This was my first visit to Spain, and talking to people before I left I discovered a divide between lovers of Madrid and lovers of Barcelona. It seemed everyone had picked one side or the other, so I decided to visit both. Here is what I discovered during my time in Madrid…

With music in its heart, passion in its soul and a melting pot of culinary talent feeding the masses, Madrid is a destination not to be missed. A reawakened city, where tradition and modernity work together side by side, and all with a cheerful and positive spirit at its core.

This dynamic capital houses the best of history, architecture, culture, food, parks and a lively nightlife. Here are some of my favourite places to see.

Royal Palace of Madrid
The Royal Palace is a lavish and luxurious stop on the tourist routes of Madrid. Spanning 135,000 metres squared with 2,800 rooms, the palace is the largest in Europe, even though it is only a quarter of the size of its original design. A popular tourist spot in the city, try to visit earlier in the morning to beat crowds. We loved soaking in the history of the royal family and the building itself (there is a lot of it!) with the audio guide, as it meant we could walk through at our own pace without missing out on anything. Exploring the 50 rooms open to the public I couldn’t help but feel in awe of historical importance of what has occurred within these walls over the last 280 years. A must see for me, but I do love a good bit of history and baroque architecture.

Plazas Around The City
Averaging 31 degree highs through July and August and remaining warm and sunny for a good portion of the rest of the year soak up the sunshine and enjoy the outdoors in some of Madrid’s beautiful communal squares. These hubs around the city act as a great spot to meet friends, people watch, grab a bit to eat and see the statues, architecture and street performers.

Plaza Mayor is probably the most recognisable and well-known square in Madrid. The perfect spot to stop for a coffee or a bite to eat, this square is definitely one to people watch. Historically, the square dates back to the 16th century and was once used for public executions and town meetings.

Just a stone’s throw away from Plaza Mayor is Puerta del Sol. Standing at the centre of Madrid. There is a plaque that marks the exact spot and many people take photos of it while standing there. Best known for its famous Tío Pepe sign, the bear statue and the clock tower – which is the official timepiece that rings in the New Year, the square is well worth visiting.

Different to the other plazas in Madrid, Plaza de Cibeles isn’t a pedestrian only square, where you can sit and absorb your surroundings, but a busy traffic thoroughfare. The square houses the beautiful Cibeles Palace which doubles as city hall and the Cibeles Fountain. Wear your walking shoes and from this square stroll up the tree-lined Paseo del Prado to Retiro Park and the Alcalá monument.

Retiro Park
Three words I would use to describe this park: tranquil, peaceful and quiet. Lose yourself in the haven of gardens, fountains and monuments. Once only a domain for the Royals, the park was opened to the public in 1868. Locals and tourists alike enjoy a stroll through the rose gardens, a seat in the shade with a cold drink or even a row on the lake. But really, there is nothing quite as peaceful as just wandering around this haven in the middle of this busy and bustling city. On your wanders make sure you stumble across the Crystal Palace. Built-in 1887 the glass structure is truly beautiful and well worth a look.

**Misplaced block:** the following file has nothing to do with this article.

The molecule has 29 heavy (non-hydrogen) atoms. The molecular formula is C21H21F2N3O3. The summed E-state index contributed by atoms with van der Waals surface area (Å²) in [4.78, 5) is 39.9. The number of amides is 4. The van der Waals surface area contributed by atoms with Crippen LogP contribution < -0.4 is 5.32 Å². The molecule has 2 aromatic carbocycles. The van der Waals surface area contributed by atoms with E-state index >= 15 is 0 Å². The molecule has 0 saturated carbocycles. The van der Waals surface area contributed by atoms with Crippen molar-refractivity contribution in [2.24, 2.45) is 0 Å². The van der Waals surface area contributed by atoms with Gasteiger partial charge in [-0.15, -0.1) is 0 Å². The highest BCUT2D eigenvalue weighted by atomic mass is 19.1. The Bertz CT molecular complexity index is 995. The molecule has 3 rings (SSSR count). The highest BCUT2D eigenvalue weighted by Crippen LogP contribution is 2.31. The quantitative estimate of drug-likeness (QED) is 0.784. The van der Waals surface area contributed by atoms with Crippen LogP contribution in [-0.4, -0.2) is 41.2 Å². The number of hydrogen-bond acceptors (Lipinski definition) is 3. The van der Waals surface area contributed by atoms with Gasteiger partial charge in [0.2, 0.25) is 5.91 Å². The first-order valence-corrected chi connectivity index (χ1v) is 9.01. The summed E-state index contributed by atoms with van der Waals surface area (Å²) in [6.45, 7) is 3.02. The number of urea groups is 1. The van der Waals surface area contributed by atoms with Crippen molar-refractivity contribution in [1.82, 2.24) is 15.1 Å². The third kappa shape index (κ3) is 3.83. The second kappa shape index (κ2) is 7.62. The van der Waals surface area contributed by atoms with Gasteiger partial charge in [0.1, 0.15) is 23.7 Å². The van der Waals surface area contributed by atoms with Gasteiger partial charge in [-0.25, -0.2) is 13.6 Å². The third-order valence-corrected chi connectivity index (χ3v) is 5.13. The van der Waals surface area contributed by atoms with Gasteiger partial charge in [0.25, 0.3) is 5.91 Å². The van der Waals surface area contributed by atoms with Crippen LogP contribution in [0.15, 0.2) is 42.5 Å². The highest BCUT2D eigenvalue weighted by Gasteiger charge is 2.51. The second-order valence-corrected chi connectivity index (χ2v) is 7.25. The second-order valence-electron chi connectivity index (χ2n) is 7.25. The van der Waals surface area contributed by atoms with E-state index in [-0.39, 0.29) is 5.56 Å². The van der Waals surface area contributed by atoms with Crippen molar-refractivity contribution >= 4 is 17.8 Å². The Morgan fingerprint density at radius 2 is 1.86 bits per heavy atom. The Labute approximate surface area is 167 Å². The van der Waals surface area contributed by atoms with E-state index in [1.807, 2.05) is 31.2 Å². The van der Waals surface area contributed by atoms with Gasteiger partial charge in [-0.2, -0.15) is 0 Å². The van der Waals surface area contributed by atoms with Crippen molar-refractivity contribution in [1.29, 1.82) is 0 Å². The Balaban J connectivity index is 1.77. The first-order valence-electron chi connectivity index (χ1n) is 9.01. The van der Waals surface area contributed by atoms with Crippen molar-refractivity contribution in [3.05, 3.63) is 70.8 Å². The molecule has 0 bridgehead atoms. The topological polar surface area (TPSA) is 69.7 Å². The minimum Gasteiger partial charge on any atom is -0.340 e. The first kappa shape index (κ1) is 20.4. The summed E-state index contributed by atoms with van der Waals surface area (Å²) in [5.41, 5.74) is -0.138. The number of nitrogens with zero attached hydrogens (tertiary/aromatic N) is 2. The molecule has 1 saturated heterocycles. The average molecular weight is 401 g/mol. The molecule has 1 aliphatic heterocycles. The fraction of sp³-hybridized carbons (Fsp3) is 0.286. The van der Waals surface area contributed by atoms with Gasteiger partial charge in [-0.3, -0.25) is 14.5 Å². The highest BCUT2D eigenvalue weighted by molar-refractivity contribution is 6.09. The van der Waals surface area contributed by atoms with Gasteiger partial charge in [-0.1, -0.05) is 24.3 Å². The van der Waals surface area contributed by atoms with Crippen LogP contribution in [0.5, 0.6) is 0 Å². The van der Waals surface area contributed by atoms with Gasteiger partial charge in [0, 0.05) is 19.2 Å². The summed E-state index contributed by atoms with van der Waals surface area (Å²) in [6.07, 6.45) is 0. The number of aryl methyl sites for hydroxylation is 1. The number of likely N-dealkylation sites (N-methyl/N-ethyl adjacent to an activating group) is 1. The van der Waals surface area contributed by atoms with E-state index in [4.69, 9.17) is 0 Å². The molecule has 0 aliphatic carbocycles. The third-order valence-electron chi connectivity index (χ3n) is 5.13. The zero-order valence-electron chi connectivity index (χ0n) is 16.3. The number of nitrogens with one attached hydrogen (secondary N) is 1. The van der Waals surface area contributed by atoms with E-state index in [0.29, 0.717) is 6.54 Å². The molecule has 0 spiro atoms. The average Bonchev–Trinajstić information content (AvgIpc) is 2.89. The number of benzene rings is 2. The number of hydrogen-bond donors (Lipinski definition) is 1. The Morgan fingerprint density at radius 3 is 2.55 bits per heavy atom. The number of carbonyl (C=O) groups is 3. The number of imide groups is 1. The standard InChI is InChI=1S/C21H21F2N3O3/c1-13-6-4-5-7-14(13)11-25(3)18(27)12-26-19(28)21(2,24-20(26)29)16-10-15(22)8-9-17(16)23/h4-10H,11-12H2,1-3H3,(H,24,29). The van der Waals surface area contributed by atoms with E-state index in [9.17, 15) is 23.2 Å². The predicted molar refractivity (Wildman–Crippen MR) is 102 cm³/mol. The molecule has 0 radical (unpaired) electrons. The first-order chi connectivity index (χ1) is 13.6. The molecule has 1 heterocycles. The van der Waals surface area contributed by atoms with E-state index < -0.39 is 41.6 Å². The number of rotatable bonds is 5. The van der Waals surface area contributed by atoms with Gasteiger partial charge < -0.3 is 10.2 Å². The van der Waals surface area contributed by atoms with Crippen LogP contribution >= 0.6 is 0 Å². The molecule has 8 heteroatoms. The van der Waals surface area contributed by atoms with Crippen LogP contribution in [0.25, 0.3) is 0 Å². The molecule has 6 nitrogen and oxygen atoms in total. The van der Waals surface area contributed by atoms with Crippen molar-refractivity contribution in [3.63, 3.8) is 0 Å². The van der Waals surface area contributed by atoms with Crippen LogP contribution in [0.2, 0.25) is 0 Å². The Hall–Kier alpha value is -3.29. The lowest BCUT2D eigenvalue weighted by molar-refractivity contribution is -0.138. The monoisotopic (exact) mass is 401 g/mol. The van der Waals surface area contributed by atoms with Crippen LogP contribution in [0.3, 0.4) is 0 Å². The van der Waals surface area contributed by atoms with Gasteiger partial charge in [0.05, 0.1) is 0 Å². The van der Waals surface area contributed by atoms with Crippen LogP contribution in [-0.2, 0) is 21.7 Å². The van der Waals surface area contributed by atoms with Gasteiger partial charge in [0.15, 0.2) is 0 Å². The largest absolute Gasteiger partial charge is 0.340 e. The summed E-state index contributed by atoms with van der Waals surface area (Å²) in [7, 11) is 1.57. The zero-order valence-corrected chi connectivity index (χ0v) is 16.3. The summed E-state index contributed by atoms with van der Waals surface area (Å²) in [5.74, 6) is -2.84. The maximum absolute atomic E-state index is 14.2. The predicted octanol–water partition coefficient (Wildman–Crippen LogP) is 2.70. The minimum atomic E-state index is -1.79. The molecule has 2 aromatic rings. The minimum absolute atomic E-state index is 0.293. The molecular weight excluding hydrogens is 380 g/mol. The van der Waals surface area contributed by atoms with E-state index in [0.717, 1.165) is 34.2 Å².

Shopping the Gran Via
More than 100 years old, the Gran Via is Madrid’s most famous high street. Pulling over 10 million visitors a year and stretching 1.3km long it is a shopping hot spot for high-end designer stores the biggest fast fashion chains alike.

Make sure you visit Loewe, one of Spain’s most well-known high-end luxury brands with nine stores across Madrid. Founded in 1846, it is safe to say they know a thing or two about craftsmanship and leather. Their flagship store on the Gran Via opened in 1939 and if you visit the underground level you will discover a space dedicated to the history of the brand. All of its leather goods are still produced within the Spanish capital.

El Corte Inglés is a quintessential Spanish department store and houses top International designers. Spanish fast-fashion brands, like Zara and Mango, are at their best on their home soil (and in some cases cheaper too). You will also find other International favourites like H&M, Primark, Adidas and Nike along the way.  

Whilst shopping, don’t forget to stop and look up at the beautiful architecture dispersed down the street. The opulent Metropolis building has become an icon in its own right, providing a grand welcome to those entering the Gran Via. Added to Madrid’s skyline in 1911, and is embellished with 30,000 24 carat gold leaves its stunning façade leaves a legacy that will resonate with this street for a lifetime.  

Temple of Debod
A piece of Egyptian history in the middle of downtown Madrid. The Temple of Debod was donated to Spain in 1968 by the Egyptians as a thank you for their assistance in saving the Abu Simbel temples which were at risk from an overflowing reservoir that had been built. Sent across block by block, the temple was reconstructed and has become a special landmark in the city and is one of few ancient Egyptian architectural works that is located outside of the motherland. I found the reflection pools to be absolutely stunning and it is one of the best spots in the city for a magical sunset.

When To Visit
If you don’t mind the heat, book your trip for August, as the city heats up a mass exodus of locals and tourists escape to the coast leaving a nice peaceful Madrid behind. For a little more hustle and bustle June and September are the best times to visit.